Daily Office:


Matins: At the Guardian, Ian Buruma considers the Swiss ban on minarets. Like Tyler Cowen, he disapproves of referenda. (So do we.) Beyond that, he finds an interesting, if unexpected, resentment. 

Do we really live in a world where those who do not feel that they belong to the elite have a compensating need for something to die for? (via 3 Quarks Daily)

Lauds: Film historian David Thomson hears the penny drop: Method Acting is over. Forget “truth”; let’s pretend! Haven’t the English been pooh-poohing Method all along? (Wall Street Journal; via Arts Journal)

Prime: Not for the first time, Felix Salmon asks, “Why are bankers so — ” Ahem. How Banks Fail at Foreclosure Auctions.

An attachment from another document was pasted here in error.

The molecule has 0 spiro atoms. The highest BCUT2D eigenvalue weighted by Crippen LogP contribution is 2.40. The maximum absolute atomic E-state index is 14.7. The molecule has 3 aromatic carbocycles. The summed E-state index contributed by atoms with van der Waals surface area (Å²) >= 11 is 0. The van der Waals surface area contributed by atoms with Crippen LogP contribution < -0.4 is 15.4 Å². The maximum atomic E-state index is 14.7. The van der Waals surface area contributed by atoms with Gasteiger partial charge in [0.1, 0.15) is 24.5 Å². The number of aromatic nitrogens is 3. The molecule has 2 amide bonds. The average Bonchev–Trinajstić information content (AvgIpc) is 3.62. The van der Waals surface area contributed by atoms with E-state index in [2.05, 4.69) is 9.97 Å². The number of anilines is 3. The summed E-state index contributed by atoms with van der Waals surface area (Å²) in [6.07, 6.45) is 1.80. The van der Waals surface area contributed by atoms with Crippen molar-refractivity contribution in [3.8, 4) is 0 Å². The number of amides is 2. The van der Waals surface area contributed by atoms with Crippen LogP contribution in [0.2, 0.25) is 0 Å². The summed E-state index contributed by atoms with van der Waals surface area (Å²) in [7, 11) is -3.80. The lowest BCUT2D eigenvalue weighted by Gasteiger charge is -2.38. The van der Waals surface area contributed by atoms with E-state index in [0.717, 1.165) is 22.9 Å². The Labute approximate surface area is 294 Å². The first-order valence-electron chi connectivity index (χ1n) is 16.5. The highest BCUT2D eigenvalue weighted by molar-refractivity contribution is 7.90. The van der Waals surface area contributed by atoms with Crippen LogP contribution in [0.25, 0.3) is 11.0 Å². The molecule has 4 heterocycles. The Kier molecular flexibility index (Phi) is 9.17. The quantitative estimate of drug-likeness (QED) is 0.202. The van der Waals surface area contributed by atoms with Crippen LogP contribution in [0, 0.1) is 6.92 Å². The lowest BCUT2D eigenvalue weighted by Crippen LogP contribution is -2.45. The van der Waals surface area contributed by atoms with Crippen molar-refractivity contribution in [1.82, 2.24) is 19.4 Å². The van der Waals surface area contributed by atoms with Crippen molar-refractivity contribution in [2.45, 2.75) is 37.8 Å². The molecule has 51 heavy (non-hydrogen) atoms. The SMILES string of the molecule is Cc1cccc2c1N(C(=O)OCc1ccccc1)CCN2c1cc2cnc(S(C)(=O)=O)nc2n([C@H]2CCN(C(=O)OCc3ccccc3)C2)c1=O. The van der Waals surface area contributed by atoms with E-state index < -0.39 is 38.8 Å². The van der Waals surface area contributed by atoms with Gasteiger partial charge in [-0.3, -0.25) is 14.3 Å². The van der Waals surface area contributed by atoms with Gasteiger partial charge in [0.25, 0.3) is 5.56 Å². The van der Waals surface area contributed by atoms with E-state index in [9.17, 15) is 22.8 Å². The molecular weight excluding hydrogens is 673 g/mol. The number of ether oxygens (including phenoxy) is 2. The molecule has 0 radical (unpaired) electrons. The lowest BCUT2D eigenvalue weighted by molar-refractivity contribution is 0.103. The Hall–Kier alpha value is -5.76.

Tierce: Natalie Angier muses on Kandinsky’s circles and the physics of spheres. One thing we don’t know: why are eyeballs spherical? (NYT)

Sext: Amy McDaniel presents David Foster Wallace’s quick grammar-and-usage test. (htmlgiant; via The Morning News)

Nones: The European Union’s foreign ministers have called for a sort of partition of Jerusalem, allowing to serve as a dual capital of Israel and Palestine. (Most foreign embassies have remained in Tel Aviv.) Jerusalem Post columnist Gershon Baskin is all for it. (via BBC News)

Vespers: Now that we no longer have Susan Sontag to tell us which novels (a) in foreign languages that (b) we’ve never heard of we ought to read, Quarterly Conversation is there to inspire translations.

Compline: We like to suggest that everyone ought to be upper class — we don’t really mean it as a joke. Now Adam Waytz explains why this is so. It isn’t poverty that makes people touchy. It’s disrespect. But then, didn’t we know that? (Mind Matters; via The Frontal Cortex)

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